Last summer (2016), I finally looked myself in the mirror and realized: I’m going to do it. Next year, I’m thru-hiking the Pacific Crest Trail.
After completing my AT thru-hike by summiting Mt. Katahdin in October 2015, the insatiable desire to be back on trail slowly but surely overcame me. I would reach out to old trail friends time and again to reminisce. I even did trail magic for some of the 2016 thru-hikers. None of that was enough; the trail was calling and I heard it loud and clear. I began working several jobs to save up enough funds for my next 6-month adventure, barely having any time for a social life. It didn’t matter, though, because I knew the synthetic world could never be enough to fulfill my desire for another adventure.
In the midst of my frantic saving, one of my old “tramily” (trail family) members, Perk, called me up from his home in New York. He said he heard that I was thinking about hiking the PCT. I told him if I could possibly make the money work I would be out there the following year. There was a brief silence on the phone and then he said, “You want a gym buddy?” He too had been hearing the call of the trail, but didn’t feel motivated enough to start alone. It was then that we loosely agreed to start the PCT together in 2017, if all went well financially.
On March 27th, 2017, Perk arrived at my house in Alabama from New York. My living room had gear slung all around it, and I apologized to him for the mess. I still didn’t know that my gear would even fit in my new pack and I still had to do my taxes before we left. He laughed as he brought in totes of backpacking gear from his car and his W-2’s, because he was not exactly prepared for this new journey either.
The following morning we had a “taxation is theft” party, sifted through and weighed all of our gear, printed out permits, and after being up all night, we finally headed west! We took shifts driving and napping. Even with lack of sleep, we made it safely to our targeted stop in Denton, Texas.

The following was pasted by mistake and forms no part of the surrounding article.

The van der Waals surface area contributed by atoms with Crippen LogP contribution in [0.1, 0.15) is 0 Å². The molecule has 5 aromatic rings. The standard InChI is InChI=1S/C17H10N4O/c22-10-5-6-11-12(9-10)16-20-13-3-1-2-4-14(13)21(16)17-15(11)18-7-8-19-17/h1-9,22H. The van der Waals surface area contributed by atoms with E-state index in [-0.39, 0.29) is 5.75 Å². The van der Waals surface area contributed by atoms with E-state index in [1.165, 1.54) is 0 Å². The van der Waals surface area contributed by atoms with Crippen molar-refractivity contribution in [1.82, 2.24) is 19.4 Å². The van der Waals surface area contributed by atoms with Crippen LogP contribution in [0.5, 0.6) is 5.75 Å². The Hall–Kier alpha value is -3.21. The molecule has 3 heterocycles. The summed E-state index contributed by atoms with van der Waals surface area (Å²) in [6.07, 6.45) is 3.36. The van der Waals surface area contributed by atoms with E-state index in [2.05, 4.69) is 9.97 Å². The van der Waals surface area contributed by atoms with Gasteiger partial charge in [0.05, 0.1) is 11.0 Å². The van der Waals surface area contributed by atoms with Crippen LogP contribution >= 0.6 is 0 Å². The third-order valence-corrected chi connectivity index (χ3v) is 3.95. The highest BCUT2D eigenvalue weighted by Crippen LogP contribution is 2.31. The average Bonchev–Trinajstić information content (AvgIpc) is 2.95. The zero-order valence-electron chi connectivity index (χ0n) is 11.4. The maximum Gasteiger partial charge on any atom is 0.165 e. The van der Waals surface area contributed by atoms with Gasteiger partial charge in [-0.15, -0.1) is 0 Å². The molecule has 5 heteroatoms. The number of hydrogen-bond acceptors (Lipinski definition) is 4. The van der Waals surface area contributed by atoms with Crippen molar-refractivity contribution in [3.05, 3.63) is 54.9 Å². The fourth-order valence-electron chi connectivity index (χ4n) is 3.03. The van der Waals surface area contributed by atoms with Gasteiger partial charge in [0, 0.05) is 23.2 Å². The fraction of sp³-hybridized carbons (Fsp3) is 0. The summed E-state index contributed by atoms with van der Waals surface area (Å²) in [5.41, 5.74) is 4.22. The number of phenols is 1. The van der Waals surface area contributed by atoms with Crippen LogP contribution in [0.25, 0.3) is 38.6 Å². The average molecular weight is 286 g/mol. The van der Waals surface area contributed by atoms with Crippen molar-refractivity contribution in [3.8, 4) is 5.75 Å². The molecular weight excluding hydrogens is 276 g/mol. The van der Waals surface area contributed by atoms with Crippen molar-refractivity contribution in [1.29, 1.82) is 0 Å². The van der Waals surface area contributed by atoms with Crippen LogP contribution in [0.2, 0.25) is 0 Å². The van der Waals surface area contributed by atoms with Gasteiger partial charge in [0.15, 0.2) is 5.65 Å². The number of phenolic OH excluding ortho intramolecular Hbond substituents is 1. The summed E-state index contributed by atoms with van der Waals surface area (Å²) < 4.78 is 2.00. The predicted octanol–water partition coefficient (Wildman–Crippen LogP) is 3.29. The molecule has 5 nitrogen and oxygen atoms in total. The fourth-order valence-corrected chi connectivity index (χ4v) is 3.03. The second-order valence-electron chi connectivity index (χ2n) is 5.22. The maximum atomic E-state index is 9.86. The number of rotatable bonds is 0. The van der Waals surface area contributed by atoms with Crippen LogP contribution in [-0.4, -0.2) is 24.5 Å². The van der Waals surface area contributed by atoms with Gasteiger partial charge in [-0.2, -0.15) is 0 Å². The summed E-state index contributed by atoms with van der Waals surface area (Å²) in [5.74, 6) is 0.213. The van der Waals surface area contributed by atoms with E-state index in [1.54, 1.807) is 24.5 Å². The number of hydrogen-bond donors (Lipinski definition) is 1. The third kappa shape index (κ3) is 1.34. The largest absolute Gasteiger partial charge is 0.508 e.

The next morning we stopped in at Burleson, TX to see the “hiker fam,” a family of seven who also thru-hiked the Appalachian Trail in 2015. They fixed us lunch and as we sat around reminiscing, we shared laughs and future adventure plans. They will be hiking a portion of the Camino de Santiago in Sapin this summer while Perk and I are walking through the desert of California.
After lunch, we waved goodbye and they wished us well. Perk and I both agreed that we would truly miss seeing them on this trail. Honestly, they were like a family to me and helped me not miss mine so badly while hiking the Appalachian Trail. If I am ever fortunate enough to have a family of my own, I can only hope that I will be half the parent to my children as Queen Bee and Bumble Bee are to theirs.
That afternoon, as we continued our west-bound journey, we finally began noticing the change in terrain. I realized as I watched green canopies fade into the brown vastness of west Texas that this is exactly what I had wanted. When people asked why I wasn’t going to fly from Atlanta to San Diego and instead chose a road trip, I simply told them I wanted to see the desert arrive instead of being abruptly deposited into it.